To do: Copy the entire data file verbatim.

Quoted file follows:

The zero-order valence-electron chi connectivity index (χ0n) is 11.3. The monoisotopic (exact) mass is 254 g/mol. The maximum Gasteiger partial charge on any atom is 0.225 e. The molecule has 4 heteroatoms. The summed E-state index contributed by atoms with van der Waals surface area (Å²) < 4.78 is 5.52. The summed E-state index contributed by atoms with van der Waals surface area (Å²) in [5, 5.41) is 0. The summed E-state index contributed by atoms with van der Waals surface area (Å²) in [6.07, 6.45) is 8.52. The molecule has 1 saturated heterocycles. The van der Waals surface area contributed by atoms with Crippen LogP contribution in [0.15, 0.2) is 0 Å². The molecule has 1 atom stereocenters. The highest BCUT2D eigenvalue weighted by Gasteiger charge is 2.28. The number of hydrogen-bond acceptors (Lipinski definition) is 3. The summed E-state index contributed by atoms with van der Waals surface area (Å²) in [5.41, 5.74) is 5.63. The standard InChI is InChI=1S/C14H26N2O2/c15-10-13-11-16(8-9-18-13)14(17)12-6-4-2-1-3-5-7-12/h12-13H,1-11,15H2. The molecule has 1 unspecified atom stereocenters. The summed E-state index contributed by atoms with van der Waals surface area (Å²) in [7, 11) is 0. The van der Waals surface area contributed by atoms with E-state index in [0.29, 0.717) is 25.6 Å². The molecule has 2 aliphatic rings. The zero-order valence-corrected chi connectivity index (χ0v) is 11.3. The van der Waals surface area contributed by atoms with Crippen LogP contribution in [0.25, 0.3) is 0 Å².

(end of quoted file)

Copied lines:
The zero-order valence-electron chi connectivity index (χ0n) is 11.3. The monoisotopic (exact) mass is 254 g/mol. The maximum Gasteiger partial charge on any atom is 0.225 e. The molecule has 4 heteroatoms. The summed E-state index contributed by atoms with van der Waals surface area (Å²) < 4.78 is 5.52. The summed E-state index contributed by atoms with van der Waals surface area (Å²) in [5, 5.41) is 0. The summed E-state index contributed by atoms with van der Waals surface area (Å²) in [6.07, 6.45) is 8.52. The molecule has 1 saturated heterocycles. The van der Waals surface area contributed by atoms with Crippen LogP contribution in [0.15, 0.2) is 0 Å². The molecule has 1 atom stereocenters. The highest BCUT2D eigenvalue weighted by Gasteiger charge is 2.28. The number of hydrogen-bond acceptors (Lipinski definition) is 3. The summed E-state index contributed by atoms with van der Waals surface area (Å²) in [5.41, 5.74) is 5.63. The standard InChI is InChI=1S/C14H26N2O2/c15-10-13-11-16(8-9-18-13)14(17)12-6-4-2-1-3-5-7-12/h12-13H,1-11,15H2. The molecule has 1 unspecified atom stereocenters. The summed E-state index contributed by atoms with van der Waals surface area (Å²) in [7, 11) is 0. The van der Waals surface area contributed by atoms with E-state index in [0.29, 0.717) is 25.6 Å². The molecule has 2 aliphatic rings. The zero-order valence-corrected chi connectivity index (χ0v) is 11.3. The van der Waals surface area contributed by atoms with Crippen LogP contribution in [0.25, 0.3) is 0 Å².